Hiqa claims staff at Ballinamore unit need more training

The Health Information and Quality Authority has claimed that staff at Ballinamore Community Nursing Unit aren’t well enough trained in a number of areas.

The health watchdog today released its first inspection report on the new €6-million nursing home, which caters for 20 residents and will be officially opened on Monday.

Hiqa’s report on the new unit was mainly positive, with the newly built premises described as warm and comfortably decorated.


Four outcomes were deemed to be compliant, but some issues were identified.

The one moderate noncompliance related to the safety and safeguarding of residents, with the watchdog claiming staff weren’t properly trained in managing violence and aggression.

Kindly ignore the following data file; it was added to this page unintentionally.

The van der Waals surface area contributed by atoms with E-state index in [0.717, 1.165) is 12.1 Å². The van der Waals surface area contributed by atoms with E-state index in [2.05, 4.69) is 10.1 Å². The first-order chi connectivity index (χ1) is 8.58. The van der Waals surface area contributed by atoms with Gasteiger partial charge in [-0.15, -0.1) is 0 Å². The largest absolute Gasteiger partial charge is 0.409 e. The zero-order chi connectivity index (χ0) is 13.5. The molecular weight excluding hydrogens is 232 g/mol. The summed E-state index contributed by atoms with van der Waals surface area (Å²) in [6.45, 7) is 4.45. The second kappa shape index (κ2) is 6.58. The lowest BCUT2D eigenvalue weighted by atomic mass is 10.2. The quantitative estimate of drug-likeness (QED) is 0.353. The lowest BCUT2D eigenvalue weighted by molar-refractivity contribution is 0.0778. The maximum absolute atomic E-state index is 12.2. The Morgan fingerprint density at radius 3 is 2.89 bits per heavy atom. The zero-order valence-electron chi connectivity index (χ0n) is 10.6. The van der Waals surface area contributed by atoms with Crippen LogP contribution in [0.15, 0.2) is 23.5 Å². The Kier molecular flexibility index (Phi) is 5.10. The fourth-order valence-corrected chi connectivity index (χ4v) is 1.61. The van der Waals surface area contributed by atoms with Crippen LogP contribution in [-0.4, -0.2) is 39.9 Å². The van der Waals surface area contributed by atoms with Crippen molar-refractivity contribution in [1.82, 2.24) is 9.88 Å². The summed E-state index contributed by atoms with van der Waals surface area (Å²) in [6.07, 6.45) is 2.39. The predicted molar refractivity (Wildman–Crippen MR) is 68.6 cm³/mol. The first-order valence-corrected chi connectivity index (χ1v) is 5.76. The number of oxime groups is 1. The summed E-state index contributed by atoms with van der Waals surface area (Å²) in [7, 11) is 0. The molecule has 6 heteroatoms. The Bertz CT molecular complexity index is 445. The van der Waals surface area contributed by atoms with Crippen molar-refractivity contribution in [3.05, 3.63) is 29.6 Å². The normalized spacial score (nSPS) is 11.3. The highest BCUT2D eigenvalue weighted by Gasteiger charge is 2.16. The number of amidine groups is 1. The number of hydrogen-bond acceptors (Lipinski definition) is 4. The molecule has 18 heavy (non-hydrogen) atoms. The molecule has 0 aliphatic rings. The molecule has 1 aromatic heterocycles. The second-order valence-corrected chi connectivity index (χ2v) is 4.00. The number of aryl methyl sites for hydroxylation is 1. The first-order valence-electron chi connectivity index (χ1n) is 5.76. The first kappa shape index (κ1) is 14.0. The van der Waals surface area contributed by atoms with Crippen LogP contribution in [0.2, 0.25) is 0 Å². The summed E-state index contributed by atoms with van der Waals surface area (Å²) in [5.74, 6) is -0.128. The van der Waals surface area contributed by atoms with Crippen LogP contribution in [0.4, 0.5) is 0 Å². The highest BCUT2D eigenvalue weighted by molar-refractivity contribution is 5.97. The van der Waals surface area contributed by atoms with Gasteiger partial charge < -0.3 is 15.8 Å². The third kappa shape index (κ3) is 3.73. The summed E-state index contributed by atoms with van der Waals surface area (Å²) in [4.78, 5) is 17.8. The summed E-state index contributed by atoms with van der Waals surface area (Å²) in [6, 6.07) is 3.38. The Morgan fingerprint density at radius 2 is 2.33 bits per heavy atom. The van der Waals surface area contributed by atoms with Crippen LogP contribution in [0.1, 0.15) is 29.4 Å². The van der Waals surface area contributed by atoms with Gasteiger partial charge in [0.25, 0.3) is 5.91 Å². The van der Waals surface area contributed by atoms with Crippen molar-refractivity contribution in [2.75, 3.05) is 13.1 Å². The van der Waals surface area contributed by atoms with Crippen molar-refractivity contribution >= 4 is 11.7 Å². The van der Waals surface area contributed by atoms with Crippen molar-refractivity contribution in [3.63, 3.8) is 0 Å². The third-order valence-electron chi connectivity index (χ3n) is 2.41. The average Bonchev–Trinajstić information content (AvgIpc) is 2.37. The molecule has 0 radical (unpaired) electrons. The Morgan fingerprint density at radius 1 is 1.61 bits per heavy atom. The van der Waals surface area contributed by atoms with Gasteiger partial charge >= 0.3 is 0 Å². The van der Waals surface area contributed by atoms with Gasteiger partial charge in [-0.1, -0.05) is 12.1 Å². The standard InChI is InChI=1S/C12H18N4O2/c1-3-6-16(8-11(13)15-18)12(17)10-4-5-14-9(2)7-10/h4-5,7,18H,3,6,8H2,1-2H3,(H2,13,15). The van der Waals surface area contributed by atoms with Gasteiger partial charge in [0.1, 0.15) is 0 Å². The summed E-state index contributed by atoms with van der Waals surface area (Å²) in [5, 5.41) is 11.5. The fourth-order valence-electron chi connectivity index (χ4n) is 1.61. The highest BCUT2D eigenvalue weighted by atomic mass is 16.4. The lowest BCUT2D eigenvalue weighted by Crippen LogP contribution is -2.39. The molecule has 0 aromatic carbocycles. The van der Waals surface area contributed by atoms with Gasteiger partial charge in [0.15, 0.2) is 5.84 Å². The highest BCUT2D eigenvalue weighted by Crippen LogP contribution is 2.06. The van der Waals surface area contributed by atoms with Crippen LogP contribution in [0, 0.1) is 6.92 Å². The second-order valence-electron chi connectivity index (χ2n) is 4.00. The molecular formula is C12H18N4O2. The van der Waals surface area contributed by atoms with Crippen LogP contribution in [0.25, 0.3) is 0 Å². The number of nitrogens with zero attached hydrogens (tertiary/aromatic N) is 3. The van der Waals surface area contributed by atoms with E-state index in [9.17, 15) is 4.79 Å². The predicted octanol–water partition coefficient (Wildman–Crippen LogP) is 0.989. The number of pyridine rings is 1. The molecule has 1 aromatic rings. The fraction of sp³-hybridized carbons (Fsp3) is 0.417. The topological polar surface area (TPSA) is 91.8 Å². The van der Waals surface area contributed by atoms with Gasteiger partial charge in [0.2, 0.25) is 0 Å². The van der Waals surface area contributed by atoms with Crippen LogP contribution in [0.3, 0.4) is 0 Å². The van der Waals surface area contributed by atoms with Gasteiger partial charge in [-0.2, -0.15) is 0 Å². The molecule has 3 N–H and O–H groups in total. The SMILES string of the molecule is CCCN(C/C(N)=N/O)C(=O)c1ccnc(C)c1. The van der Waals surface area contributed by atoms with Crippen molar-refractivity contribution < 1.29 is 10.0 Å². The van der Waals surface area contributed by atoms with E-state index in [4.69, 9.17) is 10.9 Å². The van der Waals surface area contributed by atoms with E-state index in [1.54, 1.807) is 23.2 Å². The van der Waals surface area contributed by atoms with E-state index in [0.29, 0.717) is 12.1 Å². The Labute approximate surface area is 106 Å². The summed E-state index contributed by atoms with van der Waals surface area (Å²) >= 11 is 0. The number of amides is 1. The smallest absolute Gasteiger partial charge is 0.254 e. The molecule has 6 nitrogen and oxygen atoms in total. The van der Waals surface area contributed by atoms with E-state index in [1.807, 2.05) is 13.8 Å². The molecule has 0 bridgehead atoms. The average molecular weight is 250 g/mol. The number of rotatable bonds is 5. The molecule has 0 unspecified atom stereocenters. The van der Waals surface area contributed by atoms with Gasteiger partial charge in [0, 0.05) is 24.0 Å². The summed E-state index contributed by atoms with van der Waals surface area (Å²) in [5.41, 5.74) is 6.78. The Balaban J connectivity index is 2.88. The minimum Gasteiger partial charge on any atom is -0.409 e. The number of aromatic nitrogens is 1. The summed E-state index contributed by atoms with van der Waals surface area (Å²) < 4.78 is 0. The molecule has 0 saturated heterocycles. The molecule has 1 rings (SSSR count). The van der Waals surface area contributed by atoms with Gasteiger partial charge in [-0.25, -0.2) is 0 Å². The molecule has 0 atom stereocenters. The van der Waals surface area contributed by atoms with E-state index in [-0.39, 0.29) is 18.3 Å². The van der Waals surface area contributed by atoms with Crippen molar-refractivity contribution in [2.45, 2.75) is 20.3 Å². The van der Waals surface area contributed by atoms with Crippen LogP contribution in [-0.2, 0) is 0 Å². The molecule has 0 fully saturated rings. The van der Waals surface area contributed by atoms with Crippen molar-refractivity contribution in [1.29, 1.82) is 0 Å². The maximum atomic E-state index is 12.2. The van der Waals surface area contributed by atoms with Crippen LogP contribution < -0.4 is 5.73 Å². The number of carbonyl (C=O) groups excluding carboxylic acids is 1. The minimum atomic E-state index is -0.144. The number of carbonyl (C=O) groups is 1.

Hiqa also claims all staff hadn’t completed training in caring for older people with a cognitive impairment or dementia.

Although it was found that there was a policy in place regarding restraint management, involving the use of bedrails and lap belts, Hiqa claims residents’ capacity to make decisions and give consent requires review.

About five of them had sensor alarms, with a clip attached to their clothing, because they were considered to be at high risk of falling.

Yet Hiqa claims consent hadn’t been obtained for wearing a restrictive monitoring device.

In response, the HSE says chair-alarms will no longer be attached to residents’ clothing, with all staff told to cease this practice.

Hiqa also raised concerns about staff’s lack of training in safe-moving and handling skills, which the HSE says will be addressed by refresher training.